Quite a while ago I was asked to teach a Southern California chess camp filled with very young children. On the first day, I lectured about some really basic things, only to discover that virtually all the kids would hang everything as quickly as possible. This stark reality forced me to throw out all my preparation, and instead I had to show them how to hold on to their stuff. At first I addressed their “hanging everything disease” calmly, but they continued to give away anything that wasn’t nailed to the board. Then I added an edge to my voice, but they still hung everything. And finally I begged, but they just laughed at me and hung even more stuff!
Going back to the drawing board, I devised a bit of a game: I’d pair them off against each other, and they would play a 10-move game (not a move more!). The goal: don’t hang anything for 10 moves. I didn’t care if they developed, or controlled the center, or did anything useful at all – all they had to do was concentrate hard on not giving away their pieces for 10 whole moves.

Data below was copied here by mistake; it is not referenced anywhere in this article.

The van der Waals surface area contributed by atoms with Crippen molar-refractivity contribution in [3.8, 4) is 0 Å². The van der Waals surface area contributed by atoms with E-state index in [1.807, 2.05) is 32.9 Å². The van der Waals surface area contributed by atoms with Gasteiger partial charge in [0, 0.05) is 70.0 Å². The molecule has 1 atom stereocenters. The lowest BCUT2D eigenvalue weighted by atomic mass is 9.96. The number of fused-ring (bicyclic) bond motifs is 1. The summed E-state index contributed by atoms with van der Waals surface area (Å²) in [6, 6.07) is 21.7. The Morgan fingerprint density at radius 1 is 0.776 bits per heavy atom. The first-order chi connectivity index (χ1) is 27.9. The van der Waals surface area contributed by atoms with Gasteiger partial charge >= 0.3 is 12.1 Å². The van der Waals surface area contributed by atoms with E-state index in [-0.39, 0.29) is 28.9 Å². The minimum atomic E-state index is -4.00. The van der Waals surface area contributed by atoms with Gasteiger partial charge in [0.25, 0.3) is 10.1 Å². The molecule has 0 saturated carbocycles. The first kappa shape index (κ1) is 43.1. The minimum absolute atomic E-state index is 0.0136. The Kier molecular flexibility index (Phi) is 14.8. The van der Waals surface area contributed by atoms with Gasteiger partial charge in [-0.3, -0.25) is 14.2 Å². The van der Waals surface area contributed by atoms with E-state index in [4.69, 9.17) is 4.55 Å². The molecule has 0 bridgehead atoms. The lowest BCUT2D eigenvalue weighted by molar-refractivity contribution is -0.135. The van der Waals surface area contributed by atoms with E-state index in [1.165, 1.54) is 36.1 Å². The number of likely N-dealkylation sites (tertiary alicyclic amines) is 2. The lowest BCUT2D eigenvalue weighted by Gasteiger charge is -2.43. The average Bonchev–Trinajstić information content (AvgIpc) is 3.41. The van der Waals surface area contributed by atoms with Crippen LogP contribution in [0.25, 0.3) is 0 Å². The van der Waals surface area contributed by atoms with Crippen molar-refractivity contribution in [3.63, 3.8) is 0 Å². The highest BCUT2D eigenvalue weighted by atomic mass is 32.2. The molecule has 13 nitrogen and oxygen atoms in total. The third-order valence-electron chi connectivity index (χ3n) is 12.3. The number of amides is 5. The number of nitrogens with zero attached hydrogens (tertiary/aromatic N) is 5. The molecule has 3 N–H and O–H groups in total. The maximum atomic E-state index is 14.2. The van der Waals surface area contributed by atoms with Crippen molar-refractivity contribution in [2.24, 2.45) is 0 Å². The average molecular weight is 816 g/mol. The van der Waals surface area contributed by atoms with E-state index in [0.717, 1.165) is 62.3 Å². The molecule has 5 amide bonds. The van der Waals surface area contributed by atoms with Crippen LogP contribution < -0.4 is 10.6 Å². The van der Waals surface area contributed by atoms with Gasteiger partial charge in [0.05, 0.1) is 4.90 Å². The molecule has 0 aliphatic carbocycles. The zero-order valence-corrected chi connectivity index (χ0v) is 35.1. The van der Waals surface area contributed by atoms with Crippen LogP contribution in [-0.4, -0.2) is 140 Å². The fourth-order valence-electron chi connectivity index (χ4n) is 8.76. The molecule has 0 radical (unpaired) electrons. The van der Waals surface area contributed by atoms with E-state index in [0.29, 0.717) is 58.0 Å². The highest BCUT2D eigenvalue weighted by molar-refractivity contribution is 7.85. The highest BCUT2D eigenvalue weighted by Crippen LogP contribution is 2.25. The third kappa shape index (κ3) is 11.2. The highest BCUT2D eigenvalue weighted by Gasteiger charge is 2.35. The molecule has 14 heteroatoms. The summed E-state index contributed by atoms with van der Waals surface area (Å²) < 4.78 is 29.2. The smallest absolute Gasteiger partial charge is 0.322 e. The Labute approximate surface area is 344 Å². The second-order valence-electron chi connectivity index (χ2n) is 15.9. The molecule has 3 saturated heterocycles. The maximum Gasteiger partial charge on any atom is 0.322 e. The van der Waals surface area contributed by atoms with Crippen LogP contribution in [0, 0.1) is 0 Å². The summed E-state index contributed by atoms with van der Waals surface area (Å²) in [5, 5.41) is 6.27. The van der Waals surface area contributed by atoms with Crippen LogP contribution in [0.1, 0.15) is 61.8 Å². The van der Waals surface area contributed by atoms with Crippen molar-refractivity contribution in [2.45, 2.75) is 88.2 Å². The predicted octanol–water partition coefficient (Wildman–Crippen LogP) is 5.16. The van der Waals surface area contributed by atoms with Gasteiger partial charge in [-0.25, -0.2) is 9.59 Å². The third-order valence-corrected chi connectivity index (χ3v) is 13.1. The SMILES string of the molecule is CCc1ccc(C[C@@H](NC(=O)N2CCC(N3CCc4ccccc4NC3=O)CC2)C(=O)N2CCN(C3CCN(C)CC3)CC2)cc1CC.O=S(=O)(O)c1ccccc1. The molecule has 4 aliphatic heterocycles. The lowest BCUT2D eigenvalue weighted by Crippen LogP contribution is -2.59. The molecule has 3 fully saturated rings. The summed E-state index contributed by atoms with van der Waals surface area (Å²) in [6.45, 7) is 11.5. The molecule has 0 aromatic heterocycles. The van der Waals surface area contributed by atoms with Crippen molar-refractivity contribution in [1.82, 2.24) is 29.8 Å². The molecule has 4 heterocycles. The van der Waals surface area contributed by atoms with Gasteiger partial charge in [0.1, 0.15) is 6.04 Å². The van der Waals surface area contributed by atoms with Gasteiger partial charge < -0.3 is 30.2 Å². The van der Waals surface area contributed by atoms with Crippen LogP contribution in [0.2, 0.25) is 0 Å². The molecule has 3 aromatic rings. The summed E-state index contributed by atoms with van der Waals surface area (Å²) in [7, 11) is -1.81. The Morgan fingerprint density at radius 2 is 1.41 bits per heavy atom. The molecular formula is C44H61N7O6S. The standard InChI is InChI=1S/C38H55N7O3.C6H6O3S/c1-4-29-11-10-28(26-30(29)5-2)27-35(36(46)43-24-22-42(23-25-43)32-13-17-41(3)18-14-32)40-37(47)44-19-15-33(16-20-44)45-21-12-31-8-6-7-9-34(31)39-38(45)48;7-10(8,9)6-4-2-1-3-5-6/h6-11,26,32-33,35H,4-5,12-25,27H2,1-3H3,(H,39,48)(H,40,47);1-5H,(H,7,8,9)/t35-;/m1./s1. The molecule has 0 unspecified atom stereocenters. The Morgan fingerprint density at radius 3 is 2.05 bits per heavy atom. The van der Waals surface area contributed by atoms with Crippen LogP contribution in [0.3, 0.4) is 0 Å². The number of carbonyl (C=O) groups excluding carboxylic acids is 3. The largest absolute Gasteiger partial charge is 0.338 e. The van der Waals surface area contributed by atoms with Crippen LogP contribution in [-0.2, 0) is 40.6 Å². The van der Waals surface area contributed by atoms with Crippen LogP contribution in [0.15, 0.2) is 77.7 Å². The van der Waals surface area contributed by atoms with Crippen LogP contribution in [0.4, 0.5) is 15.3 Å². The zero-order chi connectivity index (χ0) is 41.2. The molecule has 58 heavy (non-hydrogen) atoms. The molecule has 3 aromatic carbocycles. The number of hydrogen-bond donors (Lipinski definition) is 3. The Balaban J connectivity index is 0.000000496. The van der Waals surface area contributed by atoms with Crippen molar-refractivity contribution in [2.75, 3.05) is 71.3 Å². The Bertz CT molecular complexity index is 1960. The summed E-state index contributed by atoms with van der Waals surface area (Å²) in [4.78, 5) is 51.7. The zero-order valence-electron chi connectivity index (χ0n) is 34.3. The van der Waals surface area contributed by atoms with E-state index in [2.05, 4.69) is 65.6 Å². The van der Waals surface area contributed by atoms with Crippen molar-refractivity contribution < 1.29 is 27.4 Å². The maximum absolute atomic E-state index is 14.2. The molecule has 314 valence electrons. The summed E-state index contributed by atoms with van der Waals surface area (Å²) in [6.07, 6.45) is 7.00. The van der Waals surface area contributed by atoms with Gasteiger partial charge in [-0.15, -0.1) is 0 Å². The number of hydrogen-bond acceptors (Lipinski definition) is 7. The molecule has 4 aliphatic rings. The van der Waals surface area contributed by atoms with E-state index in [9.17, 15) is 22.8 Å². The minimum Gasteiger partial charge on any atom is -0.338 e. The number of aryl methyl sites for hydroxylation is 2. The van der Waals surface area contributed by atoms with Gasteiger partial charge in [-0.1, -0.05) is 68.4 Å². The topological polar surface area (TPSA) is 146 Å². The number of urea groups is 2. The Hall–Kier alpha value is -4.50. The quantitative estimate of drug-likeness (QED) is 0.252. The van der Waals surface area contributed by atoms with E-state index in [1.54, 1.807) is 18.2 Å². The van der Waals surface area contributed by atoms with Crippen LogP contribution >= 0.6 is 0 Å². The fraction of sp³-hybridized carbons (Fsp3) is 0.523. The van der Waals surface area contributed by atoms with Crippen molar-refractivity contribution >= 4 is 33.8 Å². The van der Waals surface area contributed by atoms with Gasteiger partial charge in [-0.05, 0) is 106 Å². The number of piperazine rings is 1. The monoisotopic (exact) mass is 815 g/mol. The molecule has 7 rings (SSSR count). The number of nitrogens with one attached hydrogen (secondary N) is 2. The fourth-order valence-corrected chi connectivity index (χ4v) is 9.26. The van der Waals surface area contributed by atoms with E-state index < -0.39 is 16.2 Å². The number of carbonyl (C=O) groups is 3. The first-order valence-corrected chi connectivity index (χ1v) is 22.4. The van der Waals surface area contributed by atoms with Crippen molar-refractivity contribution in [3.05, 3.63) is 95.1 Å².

The result: each player hung massive amounts of material in each game. Here’s one example that I still remember to this day: 1.d4 Nc6 2.Bg5 e6 (Hanging the Queen on move 2!!!)
3.a4 Qxg5. Good grief!
At least the event ended on an “interesting” note: one 6-year-old was so tired of me saying, “Make sure your pieces are safe!” that he confidently crossed the room and kicked me in the gonads with all his might. After I dragged myself off the floor, I jumped in my car and escaped the scene. However, it did make me think about that huge, oh-so-important leap from “I can’t stop giving my stuff away” to “Let’s control the center with pawns!”